1. On 16th February, 1974, the Registrar of Restrictive Trade Agreements (hereinafter for the sake of brevity referred to as the Registrar) filed against Carona Sahu Co. Ltd. (hereinafter for the sake of brevity referred to as the respondent), an application under Sections 10(a)(iii) and 37 of the Monopolies and Restrictive Trade Practices Act, 1969 (hereinafter for the sake of brevity referred to as "the Act") alleging that the respondent had entered into several agreements in two standard forms--one standard form pertaining to wholesale dealers and the other standard form pertaining to dealers. In the said application the Registrar alleged that, the agreements with the wholesale dealers contained the following objectionable clauses : "2. The wholesale dealers hereby agree and bind themselves to purchase from the company in wholesale footwears offered and/or supplied by the company during the existence of this agreement.
5(c) The wholesale dealers shall sell the company's goods at the prices fixed by the company and in the area allotted to the wholesale dealers. The company's officers will have a right to examine the invoices issued by the wholesale dealers and check the accounts in respect of the sales by them, 7. The wholesale dealers shall be entitled to a further trade discount by way of bonus on the following basis which will be credited to their account at the end of the company's financial year. The wholesale dealers will be entitled for the above bonus only if the payments for the purchases are made within the stipulated period. Bonus:........." 2. The Registrar alleged that these clauses related to restrictive trade practices of full-line forcing, allocation of areas/markets for the disposal of the goods, re-sale price maintenance and payment of discriminatory discount/bonus.
3. The Registrar also alleged that the agreement with the dealers contained the following clauses : "2. The dealers hereby agree and bind themselves to purchase from the company in wholesale footwears offered and/or supplied by the company during the existence of this agreement.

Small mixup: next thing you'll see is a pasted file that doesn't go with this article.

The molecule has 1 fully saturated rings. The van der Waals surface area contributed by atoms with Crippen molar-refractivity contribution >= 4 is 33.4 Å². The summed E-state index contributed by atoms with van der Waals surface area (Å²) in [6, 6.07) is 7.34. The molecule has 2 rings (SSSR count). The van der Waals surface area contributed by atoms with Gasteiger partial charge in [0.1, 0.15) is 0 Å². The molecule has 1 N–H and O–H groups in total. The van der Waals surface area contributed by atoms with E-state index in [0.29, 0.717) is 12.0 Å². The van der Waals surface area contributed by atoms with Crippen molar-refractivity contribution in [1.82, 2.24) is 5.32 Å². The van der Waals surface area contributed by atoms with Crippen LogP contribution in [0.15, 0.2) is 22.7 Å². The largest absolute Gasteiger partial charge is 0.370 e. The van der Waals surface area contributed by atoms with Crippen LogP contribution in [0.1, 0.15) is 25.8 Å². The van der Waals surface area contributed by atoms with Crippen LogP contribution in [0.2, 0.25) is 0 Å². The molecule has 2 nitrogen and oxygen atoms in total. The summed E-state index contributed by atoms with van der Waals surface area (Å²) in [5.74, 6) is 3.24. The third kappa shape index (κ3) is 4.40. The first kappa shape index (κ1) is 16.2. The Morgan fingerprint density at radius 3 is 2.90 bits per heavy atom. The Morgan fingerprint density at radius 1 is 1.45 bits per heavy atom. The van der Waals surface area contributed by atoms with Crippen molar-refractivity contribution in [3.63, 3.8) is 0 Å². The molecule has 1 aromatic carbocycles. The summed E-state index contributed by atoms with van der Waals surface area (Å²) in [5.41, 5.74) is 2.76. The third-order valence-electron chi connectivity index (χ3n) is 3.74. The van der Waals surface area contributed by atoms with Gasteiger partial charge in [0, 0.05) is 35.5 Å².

5(c) The dealers shall sell the company's goods at the prices fixed by the company. The company's officers will have a right to examine the bills/ cash memos issued by the dealers and check the accounts in respect of the sales by them.......
7. The dealers shall be entitled to a further trade discount by way of bonus at the rate of 1.2% on their purchases during each financial year a minimum quantity of...............pairs of footwear from the company and such amount shall be credited by the company to the account of the dealers after the close of the financial year of the company." 4. The Registrar alleged that the above clauses in the dealers agreement related to full-line forcing, resale price maintenance and payment of discriminatory discount/bonus.
5. The Registrar alleged that the restrictive trade practices to which the two agreements related were prejudicial to public interest and, therefore, prayed that the Commission may inquire into these restrictive trade practices and pass appropriate orders under Section 37 of the Act.
6. It will be noticed that the clauses in the standard forms reproduced hereinabove do not give particulars of the discriminatory discount/bonus mentioned in the two agreements. During the course of the proceedings in answer to interrogatories delivered by the Registrar the following particulars of the discriminatory discount/bonus were furnished by the respondent.
"15. Yes. A trade discount is allowed to every wholesale dealer as well as to a dealer. In addition the wholesale dealers and dealers having agreement with the company and purchasing a minimum quantity are given an incentive bonus. The total trade discount paid to the wholesale dealer/dealers for the financial years 1971-72, 1972-73 and 1973-74 were as follows: The rate of incentive bonus to the wholesale dealers is based on the average monthly off-take of : Incentive bonus to the dealers is uniform at the rate of 1/2% subject to the minimum off-take of 3,000 pairs in smaller towns and 6,000 pairs in bigger towns." "16(a) Discount is uniform throughout the country except in Bombay and Ahmedabad where higher discount is allowed on account of proximity to production centre resulting in saving in freight, octroi and other charges." "16(b) Bonus is based on the magnitude of the off-take as stated above." 7. The respondent filed its reply on 18th April, 1974, to which the Registrar filed a rejoinder dated 23rd August, 1974. In the reply the respondent contended that the impugned clause of the two agreements did not relate to restrictive trade practices and that these clauses had not been put into practice. The respondent further contended that it was entitled to the benefit of Section 38(1), Clauses (a), (b), (c), (d) and (h) and that in any case the impugned clauses were not unreasonable having regard to the balance between the circumstances set out in Section 38(1) and the detriment, if any, to public interest.